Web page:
As you’re probably already aware, the rules surrounding workplace pensions have changed. Now, every employer in the UK must put qualifying staff into a workplace pension scheme that they contribute towards. This process is known as auto-enrolment.
Find out your staging date
Although the new pension regulations came into force on 1st October 2012, only the largest employers with more than 120,000 employees had to begin auto-enrolment from this date. Small companies with less than 50 employees have a ‘staging date’ (the date when automatic enrolment applies to them) sometime between 2015 and 2017.
You can check your staging date using The Pension Regulator’s website.
By your staging date, you must:
- Provide a qualifying pension scheme for your workers;
- Automatically enrol all eligible workers onto the scheme;
- Pay employer contributions for eligible workers;
- Tell all eligible workers they have been enrolled and have the right to opt out;
- Register with the UK Pensions Regulator to provide details of your qualifying scheme and the number of workers you have enrolled.
Setting up an appropriate scheme
Even if you already offer a workplace pension, you will need to check that it’s a qualifying scheme. You should do this at least three months before your staging date as it can take some time to complete. The Pensions Regulator provides information to help you find the right scheme.
Are your employees eligible?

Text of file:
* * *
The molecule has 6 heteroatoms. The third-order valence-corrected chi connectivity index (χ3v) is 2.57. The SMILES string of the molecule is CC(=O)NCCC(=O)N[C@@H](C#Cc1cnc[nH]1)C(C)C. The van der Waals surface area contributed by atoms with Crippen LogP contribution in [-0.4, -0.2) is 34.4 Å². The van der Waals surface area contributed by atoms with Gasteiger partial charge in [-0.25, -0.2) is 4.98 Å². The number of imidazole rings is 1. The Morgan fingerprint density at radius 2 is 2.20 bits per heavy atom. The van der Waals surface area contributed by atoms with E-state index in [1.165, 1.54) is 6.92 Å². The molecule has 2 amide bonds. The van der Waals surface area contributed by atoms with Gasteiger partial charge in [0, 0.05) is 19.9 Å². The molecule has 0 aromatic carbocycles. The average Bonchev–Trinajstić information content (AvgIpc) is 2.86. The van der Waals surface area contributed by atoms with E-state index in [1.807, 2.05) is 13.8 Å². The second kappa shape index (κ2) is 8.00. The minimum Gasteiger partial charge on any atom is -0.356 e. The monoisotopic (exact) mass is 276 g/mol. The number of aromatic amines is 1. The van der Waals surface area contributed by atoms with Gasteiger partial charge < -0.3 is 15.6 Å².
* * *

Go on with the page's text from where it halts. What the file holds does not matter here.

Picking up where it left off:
Not all workers are eligible for auto-enrolment. Only workers that meet the following criteria need to be enrolled automatically. They must:
- Be aged between 22 and the state pension age
- Work in the UK
- Not be in a qualifying workplace pension scheme
- Earn at least £10,000 a year (thresholds are reviewed every tax year)
Workers who do not meet these criteria can ask to be enrolled onto a workplace pension scheme. If they do, you must pay minimum contributions. These workers include those who:
- Are aged between 16 and 22 and earn more than £10,000 a year
- Are between pension age and 74 and earn more than £10,000 a year
- Are aged between 16 and 74 and earn at least £5,824, but less than £10,000
Workers who are aged between 16 and 74 but earn less than £5,824 can ask to join the scheme but you do not have to pay minimum contributions for this group.
What minimum contributions must you make?
As an employer, you will be responsible for paying minimum contributions for any automatically enrolled employees. You will have to submit a declaration of compliance to The Pensions Regulator, keep appropriate records and remove any employees who opt out of the scheme.
The current statutory minimum level of pension contributions that must be made is 2 percent. This is made up of a one percent contribution from the employer, a 0.8 percent contribution from the employee, and 0.2 percent tax relief from the government. This level of contributions will increase over time, with the next rise expected in April 2018.
These contributions only apply to an employee’s qualifying earnings. The current threshold is anything over £5,824 and under £42,385. Therefore, the monthly pension contribution for an employee earning £25,000 would be £191.76.
Should you consider early auto-enrolment?
As more and more employers offer auto-enrolment, you might find employees start to look for this benefit when choosing a prospective employer. In that case, if you are yet to reach your staging date, you may decide to auto-enrol early to help you attract the very best team.
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